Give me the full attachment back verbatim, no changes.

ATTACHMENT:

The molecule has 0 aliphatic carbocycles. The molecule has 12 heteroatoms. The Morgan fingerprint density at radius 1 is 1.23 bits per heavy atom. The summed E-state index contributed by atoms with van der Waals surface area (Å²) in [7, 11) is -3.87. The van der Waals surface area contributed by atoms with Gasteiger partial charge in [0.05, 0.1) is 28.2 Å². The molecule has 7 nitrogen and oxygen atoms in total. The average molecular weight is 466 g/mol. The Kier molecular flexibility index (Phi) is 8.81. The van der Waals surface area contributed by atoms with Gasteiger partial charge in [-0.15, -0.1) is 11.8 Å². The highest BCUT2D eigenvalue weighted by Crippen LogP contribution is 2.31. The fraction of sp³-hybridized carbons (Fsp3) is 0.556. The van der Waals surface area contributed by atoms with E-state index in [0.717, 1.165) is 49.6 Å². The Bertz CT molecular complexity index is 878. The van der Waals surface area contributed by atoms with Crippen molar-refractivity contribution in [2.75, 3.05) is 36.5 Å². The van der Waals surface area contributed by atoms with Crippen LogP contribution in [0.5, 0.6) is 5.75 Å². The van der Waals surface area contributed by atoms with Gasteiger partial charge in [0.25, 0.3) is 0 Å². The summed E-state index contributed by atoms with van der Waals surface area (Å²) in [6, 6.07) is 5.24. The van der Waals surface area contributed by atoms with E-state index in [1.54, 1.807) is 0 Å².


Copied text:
The molecule has 0 aliphatic carbocycles. The molecule has 12 heteroatoms. The Morgan fingerprint density at radius 1 is 1.23 bits per heavy atom. The summed E-state index contributed by atoms with van der Waals surface area (Å²) in [7, 11) is -3.87. The van der Waals surface area contributed by atoms with Gasteiger partial charge in [0.05, 0.1) is 28.2 Å². The molecule has 7 nitrogen and oxygen atoms in total. The average molecular weight is 466 g/mol. The Kier molecular flexibility index (Phi) is 8.81. The van der Waals surface area contributed by atoms with Gasteiger partial charge in [-0.15, -0.1) is 11.8 Å². The highest BCUT2D eigenvalue weighted by Crippen LogP contribution is 2.31. The fraction of sp³-hybridized carbons (Fsp3) is 0.556. The van der Waals surface area contributed by atoms with E-state index in [0.717, 1.165) is 49.6 Å². The Bertz CT molecular complexity index is 878. The van der Waals surface area contributed by atoms with Crippen molar-refractivity contribution in [2.75, 3.05) is 36.5 Å². The van der Waals surface area contributed by atoms with Crippen LogP contribution in [0.5, 0.6) is 5.75 Å². The van der Waals surface area contributed by atoms with Gasteiger partial charge in [0.25, 0.3) is 0 Å². The summed E-state index contributed by atoms with van der Waals surface area (Å²) in [6, 6.07) is 5.24. The van der Waals surface area contributed by atoms with E-state index in [1.54, 1.807) is 0 Å².